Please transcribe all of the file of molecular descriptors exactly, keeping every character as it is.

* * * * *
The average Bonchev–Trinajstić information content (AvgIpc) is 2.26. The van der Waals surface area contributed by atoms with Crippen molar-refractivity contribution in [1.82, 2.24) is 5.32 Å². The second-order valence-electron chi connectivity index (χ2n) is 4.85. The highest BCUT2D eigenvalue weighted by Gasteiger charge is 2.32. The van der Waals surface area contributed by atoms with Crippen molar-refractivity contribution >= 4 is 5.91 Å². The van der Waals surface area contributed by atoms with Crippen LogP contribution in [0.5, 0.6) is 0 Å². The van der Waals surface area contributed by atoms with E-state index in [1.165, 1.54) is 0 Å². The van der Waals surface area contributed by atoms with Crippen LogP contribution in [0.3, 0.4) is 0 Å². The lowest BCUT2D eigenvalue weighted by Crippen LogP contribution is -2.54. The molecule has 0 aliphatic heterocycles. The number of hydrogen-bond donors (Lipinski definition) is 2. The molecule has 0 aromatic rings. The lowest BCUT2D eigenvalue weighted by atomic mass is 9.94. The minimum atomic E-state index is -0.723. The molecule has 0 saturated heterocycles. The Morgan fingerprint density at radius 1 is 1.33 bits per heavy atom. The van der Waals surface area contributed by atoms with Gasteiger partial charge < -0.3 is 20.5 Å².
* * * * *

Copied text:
The average Bonchev–Trinajstić information content (AvgIpc) is 2.26. The van der Waals surface area contributed by atoms with Crippen molar-refractivity contribution in [1.82, 2.24) is 5.32 Å². The second-order valence-electron chi connectivity index (χ2n) is 4.85. The highest BCUT2D eigenvalue weighted by Gasteiger charge is 2.32. The van der Waals surface area contributed by atoms with Crippen molar-refractivity contribution >= 4 is 5.91 Å². The van der Waals surface area contributed by atoms with Crippen LogP contribution in [0.5, 0.6) is 0 Å². The van der Waals surface area contributed by atoms with E-state index in [1.165, 1.54) is 0 Å². The van der Waals surface area contributed by atoms with Crippen LogP contribution in [0.3, 0.4) is 0 Å². The lowest BCUT2D eigenvalue weighted by Crippen LogP contribution is -2.54. The molecule has 0 aliphatic heterocycles. The number of hydrogen-bond donors (Lipinski definition) is 2. The molecule has 0 aromatic rings. The lowest BCUT2D eigenvalue weighted by atomic mass is 9.94. The minimum atomic E-state index is -0.723. The molecule has 0 saturated heterocycles. The Morgan fingerprint density at radius 1 is 1.33 bits per heavy atom. The van der Waals surface area contributed by atoms with Gasteiger partial charge < -0.3 is 20.5 Å².